Because Congress built a policy machine designed for special interests, most proposals were chockablock with policy contraptions impossible to even explain, much less put into effect. Provisions included pollution allowances for favored corporations, carbon credit-default swaps, complicated worldwide offset provisions to enable avoidance of actual pollution reductions at home and loopholes to extend the life of the dirtiest coal plants. By the end of the process, even Campbell Soup demanded a special deal for the carbon-intensive job of making chicken noodle soup. This rush to the trough was inevitable once President Obama ditched his plan to push a simple market-based bill that would have required polluters, rather than citizens, to pay for switching from fossil fuels to renewable forms of energy.

By the time the Waxman-Markey bill reached the House floor, it even contained a provision removing the Environmental Protection Agency's already existing legal authority to regulate emissions of greenhouse gases.

Many environmental organizations like Friends of the Earth and Greenpeace opposed the final bill for giving away far too much to the carbon industry and doing far too little to combat climate change.

In the Senate, Kerry, Lieberman, and Graham spent nearly a year trying to craft a cap and trade bill that would be sufficiently acceptable to the energy industry to get 60 senators -- many of whom received substantial campaign contributions from the industry -- to pass it.

According to journalist Ryan Lizza, the strategy of the Kerry/Lieberman/Graham "Gang of 3" was

to go straight to their industry backers. If the oil companies and the nuclear industry and the utilities could be persuaded to support the legislation, then they would lobby Republicans... This was the strategy Obama used to pass health care. He sent his toughest political operatives -- like Rahm Emanuel and Jim Messina -- to cut deals with the pharmaceutical industry and hospitals."

The "Gang of 3" negotiated with the top lobbyists from the nuclear power, natural gas, oil, coal, and electric power industries, offering them taxpayer money and relief from various other environmental regulations in exchange for supporting, or at least not opposing, an increasingly weak climate change bill.

The Obama White House expressed little interest in expending political capital on climate change legislation while simultaneously relaxing safety regulations on oil and gas exploration and opening up large portion of U.S. waters to drilling, including in the Gulf of Mexico. Then the Deepwater Horizon oil rig exploded, pouring tens of thousands of gallons a day of oil into the Gulf of Mexico, filling the TV airwaves with pictures of oil-covered beaches, birds and fish. It was the final death knell for the Senate climate change bill.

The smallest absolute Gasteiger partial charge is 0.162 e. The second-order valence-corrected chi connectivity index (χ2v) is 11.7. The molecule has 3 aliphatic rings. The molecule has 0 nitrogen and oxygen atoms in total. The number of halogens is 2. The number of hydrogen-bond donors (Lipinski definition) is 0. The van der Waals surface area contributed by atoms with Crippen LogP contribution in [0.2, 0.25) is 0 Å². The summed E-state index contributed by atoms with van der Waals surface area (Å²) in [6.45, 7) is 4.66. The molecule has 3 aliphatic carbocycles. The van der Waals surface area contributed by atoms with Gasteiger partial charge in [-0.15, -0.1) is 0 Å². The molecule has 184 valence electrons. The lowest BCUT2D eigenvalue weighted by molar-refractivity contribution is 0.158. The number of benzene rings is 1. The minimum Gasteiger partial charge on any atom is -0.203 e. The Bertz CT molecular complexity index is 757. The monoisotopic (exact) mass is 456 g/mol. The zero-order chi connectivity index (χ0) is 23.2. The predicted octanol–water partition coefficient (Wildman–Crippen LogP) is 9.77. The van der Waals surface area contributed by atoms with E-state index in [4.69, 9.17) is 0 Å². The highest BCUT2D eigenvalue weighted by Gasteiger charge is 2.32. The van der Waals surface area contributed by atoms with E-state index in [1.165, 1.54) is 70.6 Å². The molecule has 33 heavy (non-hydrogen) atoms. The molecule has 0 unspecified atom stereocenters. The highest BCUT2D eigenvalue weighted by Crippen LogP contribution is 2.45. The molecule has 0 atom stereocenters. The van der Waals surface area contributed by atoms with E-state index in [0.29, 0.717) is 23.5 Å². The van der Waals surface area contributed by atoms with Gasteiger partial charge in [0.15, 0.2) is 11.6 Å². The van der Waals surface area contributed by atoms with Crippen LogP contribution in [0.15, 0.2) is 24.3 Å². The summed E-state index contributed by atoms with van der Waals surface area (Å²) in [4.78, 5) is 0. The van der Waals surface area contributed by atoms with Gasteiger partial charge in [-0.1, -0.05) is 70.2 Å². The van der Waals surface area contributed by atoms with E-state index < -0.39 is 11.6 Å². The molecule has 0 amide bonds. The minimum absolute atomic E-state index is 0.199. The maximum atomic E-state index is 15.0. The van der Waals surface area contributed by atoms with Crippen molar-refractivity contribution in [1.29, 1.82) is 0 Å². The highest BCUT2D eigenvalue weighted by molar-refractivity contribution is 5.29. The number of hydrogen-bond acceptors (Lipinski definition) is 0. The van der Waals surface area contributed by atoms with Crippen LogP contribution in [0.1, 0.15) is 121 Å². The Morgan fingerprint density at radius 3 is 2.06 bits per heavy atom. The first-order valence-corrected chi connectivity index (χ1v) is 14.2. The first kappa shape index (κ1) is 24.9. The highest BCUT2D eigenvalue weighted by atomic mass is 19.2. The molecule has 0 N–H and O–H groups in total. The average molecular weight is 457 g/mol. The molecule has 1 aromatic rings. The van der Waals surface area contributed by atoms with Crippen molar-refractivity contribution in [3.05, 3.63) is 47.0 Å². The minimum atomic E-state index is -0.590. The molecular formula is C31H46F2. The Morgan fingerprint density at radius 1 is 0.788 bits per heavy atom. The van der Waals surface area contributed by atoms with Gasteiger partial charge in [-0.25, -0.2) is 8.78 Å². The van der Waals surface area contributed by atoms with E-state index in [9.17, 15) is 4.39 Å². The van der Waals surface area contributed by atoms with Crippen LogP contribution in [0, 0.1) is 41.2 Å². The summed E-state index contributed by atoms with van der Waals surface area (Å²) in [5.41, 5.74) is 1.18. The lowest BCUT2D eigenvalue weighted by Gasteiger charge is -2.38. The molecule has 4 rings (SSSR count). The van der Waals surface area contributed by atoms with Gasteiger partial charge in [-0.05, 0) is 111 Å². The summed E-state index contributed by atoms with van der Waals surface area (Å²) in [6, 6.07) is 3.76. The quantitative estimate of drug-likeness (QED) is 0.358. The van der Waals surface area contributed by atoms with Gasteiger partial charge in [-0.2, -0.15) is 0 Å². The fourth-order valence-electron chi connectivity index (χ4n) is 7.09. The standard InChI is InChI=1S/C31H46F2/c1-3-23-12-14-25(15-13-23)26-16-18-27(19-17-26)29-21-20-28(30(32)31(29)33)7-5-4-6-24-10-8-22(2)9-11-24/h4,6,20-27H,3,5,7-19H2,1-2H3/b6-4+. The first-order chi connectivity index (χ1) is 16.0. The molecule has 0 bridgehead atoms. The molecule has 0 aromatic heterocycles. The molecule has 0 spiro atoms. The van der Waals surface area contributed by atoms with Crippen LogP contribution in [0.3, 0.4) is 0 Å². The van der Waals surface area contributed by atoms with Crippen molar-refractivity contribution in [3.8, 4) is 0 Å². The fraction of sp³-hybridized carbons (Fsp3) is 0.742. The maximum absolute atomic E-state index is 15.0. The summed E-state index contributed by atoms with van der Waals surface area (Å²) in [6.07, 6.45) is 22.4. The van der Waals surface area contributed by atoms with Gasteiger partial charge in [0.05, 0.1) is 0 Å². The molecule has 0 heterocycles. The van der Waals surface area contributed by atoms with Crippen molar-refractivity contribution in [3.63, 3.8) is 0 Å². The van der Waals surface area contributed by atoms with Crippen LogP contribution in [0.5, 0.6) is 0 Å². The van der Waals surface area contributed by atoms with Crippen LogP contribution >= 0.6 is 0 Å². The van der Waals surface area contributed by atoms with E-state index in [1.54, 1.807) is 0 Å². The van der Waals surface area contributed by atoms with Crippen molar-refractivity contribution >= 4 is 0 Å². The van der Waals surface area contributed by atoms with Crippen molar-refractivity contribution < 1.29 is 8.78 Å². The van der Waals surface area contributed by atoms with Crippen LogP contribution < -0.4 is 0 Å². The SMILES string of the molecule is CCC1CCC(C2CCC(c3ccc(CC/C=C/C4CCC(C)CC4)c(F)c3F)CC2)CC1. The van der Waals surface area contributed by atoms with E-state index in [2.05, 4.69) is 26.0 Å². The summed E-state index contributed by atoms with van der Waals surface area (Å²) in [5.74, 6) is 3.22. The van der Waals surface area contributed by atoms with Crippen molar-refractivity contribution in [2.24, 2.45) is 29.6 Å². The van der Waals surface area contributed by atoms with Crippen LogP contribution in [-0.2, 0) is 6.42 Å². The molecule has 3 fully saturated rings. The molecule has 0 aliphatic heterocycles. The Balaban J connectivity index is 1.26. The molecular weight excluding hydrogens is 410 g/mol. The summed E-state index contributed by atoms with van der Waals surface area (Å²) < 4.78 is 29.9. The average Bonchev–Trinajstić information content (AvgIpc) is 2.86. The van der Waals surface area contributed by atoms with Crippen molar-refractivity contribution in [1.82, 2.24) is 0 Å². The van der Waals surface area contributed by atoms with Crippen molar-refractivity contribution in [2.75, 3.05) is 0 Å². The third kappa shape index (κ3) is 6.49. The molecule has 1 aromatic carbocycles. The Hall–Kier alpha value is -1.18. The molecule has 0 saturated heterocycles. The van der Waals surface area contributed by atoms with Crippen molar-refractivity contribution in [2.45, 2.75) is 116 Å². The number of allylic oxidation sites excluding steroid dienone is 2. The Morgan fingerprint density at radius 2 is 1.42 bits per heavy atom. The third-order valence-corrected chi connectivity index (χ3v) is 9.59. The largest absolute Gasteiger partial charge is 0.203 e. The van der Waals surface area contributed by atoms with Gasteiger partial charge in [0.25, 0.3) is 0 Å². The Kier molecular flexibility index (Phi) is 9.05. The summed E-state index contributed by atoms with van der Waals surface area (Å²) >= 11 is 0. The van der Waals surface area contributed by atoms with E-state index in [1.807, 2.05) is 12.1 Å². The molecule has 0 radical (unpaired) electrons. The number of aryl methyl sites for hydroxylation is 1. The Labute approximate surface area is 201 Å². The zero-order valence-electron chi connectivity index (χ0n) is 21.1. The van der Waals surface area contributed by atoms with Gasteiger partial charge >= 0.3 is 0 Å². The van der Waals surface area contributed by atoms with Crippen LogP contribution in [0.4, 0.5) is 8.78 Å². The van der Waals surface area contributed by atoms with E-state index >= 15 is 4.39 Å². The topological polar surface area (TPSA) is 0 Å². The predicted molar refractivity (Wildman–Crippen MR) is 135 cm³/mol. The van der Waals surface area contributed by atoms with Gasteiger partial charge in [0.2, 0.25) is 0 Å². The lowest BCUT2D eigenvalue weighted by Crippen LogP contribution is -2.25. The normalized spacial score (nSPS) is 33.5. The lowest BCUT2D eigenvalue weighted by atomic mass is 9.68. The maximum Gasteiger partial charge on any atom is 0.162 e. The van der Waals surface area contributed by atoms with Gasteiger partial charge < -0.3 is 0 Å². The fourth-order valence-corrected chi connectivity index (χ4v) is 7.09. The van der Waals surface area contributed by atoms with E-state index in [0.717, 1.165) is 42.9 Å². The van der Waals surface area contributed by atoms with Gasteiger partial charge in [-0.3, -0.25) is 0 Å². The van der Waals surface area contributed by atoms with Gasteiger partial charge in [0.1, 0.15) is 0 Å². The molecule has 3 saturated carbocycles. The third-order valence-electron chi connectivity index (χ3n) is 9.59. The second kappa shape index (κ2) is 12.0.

As Lizza wrote, "The White House's 'grand bargain' of oil drilling in exchange for a cap on carbon had backfired spectacularly."

As Al Gore observed,

Our democracy has been hacked. And when the large part of the polluters and their ideological allies tell the members of Congress to jump, they say 'how high?' And we need leadership in the executive branch as well.

Through its tens of millions of dollars in lobbying and hundreds of millions of dollars in campaign cash, the energy industry has captured one political party -- the Republicans -- to block climate change legislation and cast doubt on climate change science, while it has intimidated the other political party -- the Democrats -- from making climate change a serious priority.

Climate change went virtually unmentioned in the 2012 elections and not a single question about climate change was asked or answered in the presidential debates.

The energy industry has followed what's been called the "tobacco strategy," modeled on the tobacco industry's decades-long campaign fund research and PR and ad campaigns casting doubt on the science linking smoking to cancer. Likewise the energy industry has spent massive amounts of money casting doubt on the scientific consensus that man-made climate change is rapidly destroying the earth's environment and habitability.

An analysis of over 900 peer-reviewed papers casting doubt on climate change found that 9 of the 10 most prolific climate-change deniers cited have links to organizations funded by ExxonMobil.

Meanwhile Koch Industries -- one of the top 10 polluters in the U.S. -- has outdone "ExxonMobil in giving money to organizations fighting legislation related to climate change, underwriting a huge network of foundations, think tanks, and political front groups." Koch funding to climate change denying groups totaled $61,375,781 from 1997-2010 and is continuing.